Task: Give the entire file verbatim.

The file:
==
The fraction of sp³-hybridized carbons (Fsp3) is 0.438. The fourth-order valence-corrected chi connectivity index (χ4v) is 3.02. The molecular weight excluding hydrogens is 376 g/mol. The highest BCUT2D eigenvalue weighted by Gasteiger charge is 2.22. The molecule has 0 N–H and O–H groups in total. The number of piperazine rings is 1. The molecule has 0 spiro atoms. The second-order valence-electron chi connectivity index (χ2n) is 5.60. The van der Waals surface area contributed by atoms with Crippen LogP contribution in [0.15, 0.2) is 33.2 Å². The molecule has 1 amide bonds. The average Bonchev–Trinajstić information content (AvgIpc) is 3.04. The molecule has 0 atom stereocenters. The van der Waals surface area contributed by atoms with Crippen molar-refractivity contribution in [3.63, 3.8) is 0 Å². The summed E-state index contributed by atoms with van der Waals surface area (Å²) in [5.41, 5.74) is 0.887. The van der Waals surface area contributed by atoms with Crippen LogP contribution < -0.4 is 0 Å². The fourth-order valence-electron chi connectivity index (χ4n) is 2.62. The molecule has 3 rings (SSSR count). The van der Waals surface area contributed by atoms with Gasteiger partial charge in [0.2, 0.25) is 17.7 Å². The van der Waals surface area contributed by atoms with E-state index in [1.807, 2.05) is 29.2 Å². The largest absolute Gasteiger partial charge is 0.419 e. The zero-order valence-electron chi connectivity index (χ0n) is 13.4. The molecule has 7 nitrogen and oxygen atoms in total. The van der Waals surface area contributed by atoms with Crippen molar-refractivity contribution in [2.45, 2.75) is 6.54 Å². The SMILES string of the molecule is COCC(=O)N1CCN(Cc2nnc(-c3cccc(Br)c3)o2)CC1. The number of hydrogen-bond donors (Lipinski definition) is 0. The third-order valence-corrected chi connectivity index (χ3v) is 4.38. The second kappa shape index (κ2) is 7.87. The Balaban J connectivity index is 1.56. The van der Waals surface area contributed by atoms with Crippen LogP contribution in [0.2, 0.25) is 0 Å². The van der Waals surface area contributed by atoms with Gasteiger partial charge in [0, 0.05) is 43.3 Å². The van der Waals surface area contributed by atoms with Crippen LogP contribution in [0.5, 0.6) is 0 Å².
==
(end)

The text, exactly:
The fraction of sp³-hybridized carbons (Fsp3) is 0.438. The fourth-order valence-corrected chi connectivity index (χ4v) is 3.02. The molecular weight excluding hydrogens is 376 g/mol. The highest BCUT2D eigenvalue weighted by Gasteiger charge is 2.22. The molecule has 0 N–H and O–H groups in total. The number of piperazine rings is 1. The molecule has 0 spiro atoms. The second-order valence-electron chi connectivity index (χ2n) is 5.60. The van der Waals surface area contributed by atoms with Crippen LogP contribution in [0.15, 0.2) is 33.2 Å². The molecule has 1 amide bonds. The average Bonchev–Trinajstić information content (AvgIpc) is 3.04. The molecule has 0 atom stereocenters. The van der Waals surface area contributed by atoms with Crippen molar-refractivity contribution in [3.63, 3.8) is 0 Å². The summed E-state index contributed by atoms with van der Waals surface area (Å²) in [5.41, 5.74) is 0.887. The van der Waals surface area contributed by atoms with Crippen LogP contribution < -0.4 is 0 Å². The fourth-order valence-electron chi connectivity index (χ4n) is 2.62. The molecule has 3 rings (SSSR count). The van der Waals surface area contributed by atoms with Gasteiger partial charge in [0.2, 0.25) is 17.7 Å². The van der Waals surface area contributed by atoms with E-state index in [1.807, 2.05) is 29.2 Å². The largest absolute Gasteiger partial charge is 0.419 e. The zero-order valence-electron chi connectivity index (χ0n) is 13.4. The molecule has 7 nitrogen and oxygen atoms in total. The van der Waals surface area contributed by atoms with Crippen molar-refractivity contribution in [2.45, 2.75) is 6.54 Å². The SMILES string of the molecule is COCC(=O)N1CCN(Cc2nnc(-c3cccc(Br)c3)o2)CC1. The number of hydrogen-bond donors (Lipinski definition) is 0. The third-order valence-corrected chi connectivity index (χ3v) is 4.38. The second kappa shape index (κ2) is 7.87. The Balaban J connectivity index is 1.56. The van der Waals surface area contributed by atoms with Crippen LogP contribution in [0.2, 0.25) is 0 Å². The van der Waals surface area contributed by atoms with Gasteiger partial charge in [0, 0.05) is 43.3 Å². The van der Waals surface area contributed by atoms with Crippen LogP contribution in [0.5, 0.6) is 0 Å².